Friday, July 12, 2024

Biden blasts ‘elites’ urging him to exit race in surprise interview

President Joe Biden defended his place at the top of the Democratic ticket Monday in a surprise television interview on MSNBC’s “Morning Joe” and on a call with Democratic donors, after a weekend more lawmakers and influential supporters came forward over the weekend with concerns about his reelection bid.

“I’m not going anywhere,” Biden said in the phone interview. “I absolutely believe that I am the best candidate to beat Donald Trump in 2024.”

“I’m getting so frustrated by the elites in the party” calling on him to step down, the president fumed. “I don’t care what the millionaires think.”

Since Biden’s disastrous debate performance on June 27, various Democratic donors have been sounding the alarm on whether he can beat former President Trump in November.

Biden insisted to hosts Joe Scarborough and Mika Brzezinski that the concerns of his wealthy backers would not dictate his political future.

“I want their support, but that’s not the reason I’m running,” Biden said. “I’m not running about what they think and what they care about. And by the way, you don’t see a whole hell of a lot of them flocking to Trump. You don’t see a whole lot of CEOs flocking to Trump.”

“I’m not going to explain any more about what I should or shouldn’t do,” the president added defiantly. “I am running. I am running.”

The president’s age and physical fitness have been lingering public concerns throughout his term. But those worries turned into a full-fledged panic when over 51 million viewers watched him stammer through the June debate.

On Monday, NBC News confirmed that Dr. Kevin Cannard, a neurologist specializing in Parkinson’s disease from Walter Reed National Military Medical Center, visited the White House at least eight times within an eight-month period, including a January meeting with Biden’s personal doctor. The New York Times was first to report the doctor’s visits.

Cannard’s visits were confirmed through public visitor logs that did not specify why he was at the White House, who he was there to see or whether Biden was there.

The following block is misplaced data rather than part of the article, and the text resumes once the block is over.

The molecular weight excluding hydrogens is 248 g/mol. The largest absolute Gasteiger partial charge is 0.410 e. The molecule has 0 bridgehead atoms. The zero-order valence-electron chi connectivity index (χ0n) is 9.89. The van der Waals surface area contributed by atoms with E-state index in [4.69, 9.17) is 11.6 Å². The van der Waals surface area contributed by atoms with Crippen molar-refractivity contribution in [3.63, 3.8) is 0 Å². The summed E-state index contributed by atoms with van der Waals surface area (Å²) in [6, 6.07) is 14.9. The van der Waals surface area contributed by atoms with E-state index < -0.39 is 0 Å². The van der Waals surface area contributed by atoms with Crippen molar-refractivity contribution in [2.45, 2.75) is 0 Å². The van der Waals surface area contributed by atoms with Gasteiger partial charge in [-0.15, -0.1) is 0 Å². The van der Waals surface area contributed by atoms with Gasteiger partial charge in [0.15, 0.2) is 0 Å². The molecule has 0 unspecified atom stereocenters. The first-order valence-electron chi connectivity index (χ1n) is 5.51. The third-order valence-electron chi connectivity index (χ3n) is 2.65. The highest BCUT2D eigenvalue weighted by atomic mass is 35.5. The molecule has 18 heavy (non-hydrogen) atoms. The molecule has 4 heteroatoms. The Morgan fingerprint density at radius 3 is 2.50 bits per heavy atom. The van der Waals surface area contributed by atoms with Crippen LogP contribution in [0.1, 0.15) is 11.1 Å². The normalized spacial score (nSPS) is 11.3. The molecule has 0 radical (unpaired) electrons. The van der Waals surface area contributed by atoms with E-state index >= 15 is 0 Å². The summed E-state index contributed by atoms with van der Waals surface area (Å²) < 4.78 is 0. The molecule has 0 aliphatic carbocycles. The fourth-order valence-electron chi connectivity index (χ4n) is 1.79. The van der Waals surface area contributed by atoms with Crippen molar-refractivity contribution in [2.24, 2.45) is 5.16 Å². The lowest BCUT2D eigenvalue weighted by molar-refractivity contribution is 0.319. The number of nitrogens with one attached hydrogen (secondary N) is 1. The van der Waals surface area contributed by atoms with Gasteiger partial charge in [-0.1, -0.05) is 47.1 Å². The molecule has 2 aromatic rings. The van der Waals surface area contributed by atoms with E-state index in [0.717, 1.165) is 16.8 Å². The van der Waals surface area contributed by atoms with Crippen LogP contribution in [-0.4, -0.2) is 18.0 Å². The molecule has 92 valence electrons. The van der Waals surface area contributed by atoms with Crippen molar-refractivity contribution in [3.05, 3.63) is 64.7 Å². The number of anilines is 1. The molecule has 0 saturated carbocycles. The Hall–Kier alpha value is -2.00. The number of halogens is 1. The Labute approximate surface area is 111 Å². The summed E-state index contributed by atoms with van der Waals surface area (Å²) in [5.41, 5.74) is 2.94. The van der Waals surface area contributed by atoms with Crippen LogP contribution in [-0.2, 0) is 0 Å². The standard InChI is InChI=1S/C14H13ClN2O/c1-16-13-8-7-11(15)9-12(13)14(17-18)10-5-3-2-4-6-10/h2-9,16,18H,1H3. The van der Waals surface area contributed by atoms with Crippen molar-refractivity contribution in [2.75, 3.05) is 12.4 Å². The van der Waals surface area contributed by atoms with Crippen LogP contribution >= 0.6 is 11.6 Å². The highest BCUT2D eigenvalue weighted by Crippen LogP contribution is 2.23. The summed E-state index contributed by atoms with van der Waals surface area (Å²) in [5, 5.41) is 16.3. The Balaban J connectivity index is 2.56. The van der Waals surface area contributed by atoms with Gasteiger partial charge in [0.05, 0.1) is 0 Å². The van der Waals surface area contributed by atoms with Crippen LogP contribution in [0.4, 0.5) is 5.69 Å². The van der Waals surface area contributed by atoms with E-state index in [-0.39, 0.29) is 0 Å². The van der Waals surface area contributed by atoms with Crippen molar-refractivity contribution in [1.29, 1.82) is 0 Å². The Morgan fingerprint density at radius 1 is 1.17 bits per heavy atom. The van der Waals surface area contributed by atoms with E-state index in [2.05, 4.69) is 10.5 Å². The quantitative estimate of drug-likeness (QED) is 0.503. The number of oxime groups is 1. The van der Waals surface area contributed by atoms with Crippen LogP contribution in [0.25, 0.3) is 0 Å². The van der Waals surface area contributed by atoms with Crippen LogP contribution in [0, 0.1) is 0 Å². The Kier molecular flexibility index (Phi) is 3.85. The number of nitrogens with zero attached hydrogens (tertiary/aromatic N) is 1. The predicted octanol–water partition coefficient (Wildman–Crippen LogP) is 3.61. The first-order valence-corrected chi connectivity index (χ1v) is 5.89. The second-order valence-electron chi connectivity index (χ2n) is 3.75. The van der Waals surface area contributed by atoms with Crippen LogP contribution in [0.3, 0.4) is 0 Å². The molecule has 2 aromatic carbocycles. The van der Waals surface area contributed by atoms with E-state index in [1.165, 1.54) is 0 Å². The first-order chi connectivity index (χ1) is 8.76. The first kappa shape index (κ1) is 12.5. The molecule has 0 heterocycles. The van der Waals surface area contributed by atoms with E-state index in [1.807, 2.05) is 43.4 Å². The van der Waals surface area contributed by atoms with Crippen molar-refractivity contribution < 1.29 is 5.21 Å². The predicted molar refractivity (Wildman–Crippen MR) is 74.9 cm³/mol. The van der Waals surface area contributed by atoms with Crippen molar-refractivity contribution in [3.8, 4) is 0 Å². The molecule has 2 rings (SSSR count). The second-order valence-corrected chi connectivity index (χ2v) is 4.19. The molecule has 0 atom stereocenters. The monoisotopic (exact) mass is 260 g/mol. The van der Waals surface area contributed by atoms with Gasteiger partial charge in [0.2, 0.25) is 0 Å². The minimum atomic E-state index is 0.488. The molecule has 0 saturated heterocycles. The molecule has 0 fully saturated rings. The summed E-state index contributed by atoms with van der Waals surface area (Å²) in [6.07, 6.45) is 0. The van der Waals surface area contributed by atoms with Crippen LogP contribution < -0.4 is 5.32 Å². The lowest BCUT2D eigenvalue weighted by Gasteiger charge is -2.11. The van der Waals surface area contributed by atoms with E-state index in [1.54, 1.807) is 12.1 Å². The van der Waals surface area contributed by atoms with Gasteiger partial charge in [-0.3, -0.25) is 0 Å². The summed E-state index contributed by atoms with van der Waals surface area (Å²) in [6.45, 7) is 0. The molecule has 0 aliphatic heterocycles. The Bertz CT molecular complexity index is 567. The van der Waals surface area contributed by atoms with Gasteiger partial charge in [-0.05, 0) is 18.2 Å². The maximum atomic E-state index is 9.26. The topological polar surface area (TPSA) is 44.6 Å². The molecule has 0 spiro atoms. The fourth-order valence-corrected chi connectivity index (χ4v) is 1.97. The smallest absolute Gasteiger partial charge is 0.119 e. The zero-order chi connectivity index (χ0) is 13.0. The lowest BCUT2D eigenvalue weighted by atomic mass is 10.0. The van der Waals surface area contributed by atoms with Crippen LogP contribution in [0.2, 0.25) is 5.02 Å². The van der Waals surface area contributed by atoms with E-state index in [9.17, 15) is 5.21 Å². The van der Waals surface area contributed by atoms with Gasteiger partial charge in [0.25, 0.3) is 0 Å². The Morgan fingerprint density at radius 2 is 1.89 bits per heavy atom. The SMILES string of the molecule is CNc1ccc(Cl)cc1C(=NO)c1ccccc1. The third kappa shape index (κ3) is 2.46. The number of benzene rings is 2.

In response to the reports, White House Spokesperson Andrew Bates said that Biden’s medical exams have “found no sign of Parkinson’s, and he is not being treated for it.”

Biden’s surprise MSNBC appearance came after a weekend where his political wounds appeared to deepen. Despite his campaign’s efforts to stem the bleeding, more lawmakers, donors and strategists have gone public with their doubts.

On Monday, Democratic Sen. Jon Tester of Montana came forward with something of an ultimatum for Biden.

“President Biden has got to prove to the American people — including me — that he’s up to the job for another four years. Meanwhile, I’ll continue to do what I’ve always done: Stand up to President Biden when he’s wrong and protect our Montana way of life,” Tester said in a statement to NBC News.

The drop-out pressure has mounted even more on the other side of Capitol Hill.

During a meeting of senior House Democrats on Sunday, four more top Democrats told party leader Rep. Hakeem Jeffries of New York that Biden should exit the 2024 race, according to NBC News: Reps. Adam Smith, Wash., Jerry Nadler, N.Y., Mark Takano, Calif., and Joe Morelle, N.Y.

They joined five other House Democrats who had already publicly called on Biden to step down last week, including Rep. Angie Craig, D-Minn., who announced her position on Saturday.

On Monday, Biden sent a letter to congressional Democrats, doubling down on his commitment to stay in the 2024 race, as they all returned to Washington after the holiday recess.

“The question of how to move forward has been well-aired for over a week now. And it’s time for it to end,” Biden wrote in the letter. “Any weakening of resolve or lack of clarity about the task ahead only helps Trump and hurts us.”

Last week, Biden held several meetings and calls with Democratic lawmakers and allies, including former House Speaker Nancy Pelosi, Rep. Jim Clyburn, D-S.C., House Minority Leader Jeffries and Senate Majority Leader Chuck Schumer, D-N.Y.

Last Friday, Biden also sat for a 22-minute interview with ABC News’ George Stephanopoulos, though it did not appear to resolve Democrats’ anxieties.

In the coming week, Biden will be busy in meetings for the NATO summit in Washington where he has a dual-mandate: unify foreign allies around Ukraine support and quell Democratic Party concerns about his reelection bid.

On Thursday, Biden is scheduled to hold a news conference where all eyes will watch for if the president can redeem himself in an unscripted environment, receiving challenging questions. Biden is also expected to make more calls to lawmakers in the coming days to reassure them.

Some lawmakers see the week ahead as a decisive moment for the fate of Biden’s campaign.

“The clock is ticking,” Sen. Chris Murphy, D-Conn., a close ally of the president, said Sunday on CNN’s “State of the Union.” “This is going to be a really important and vital week for the country and for the President.”

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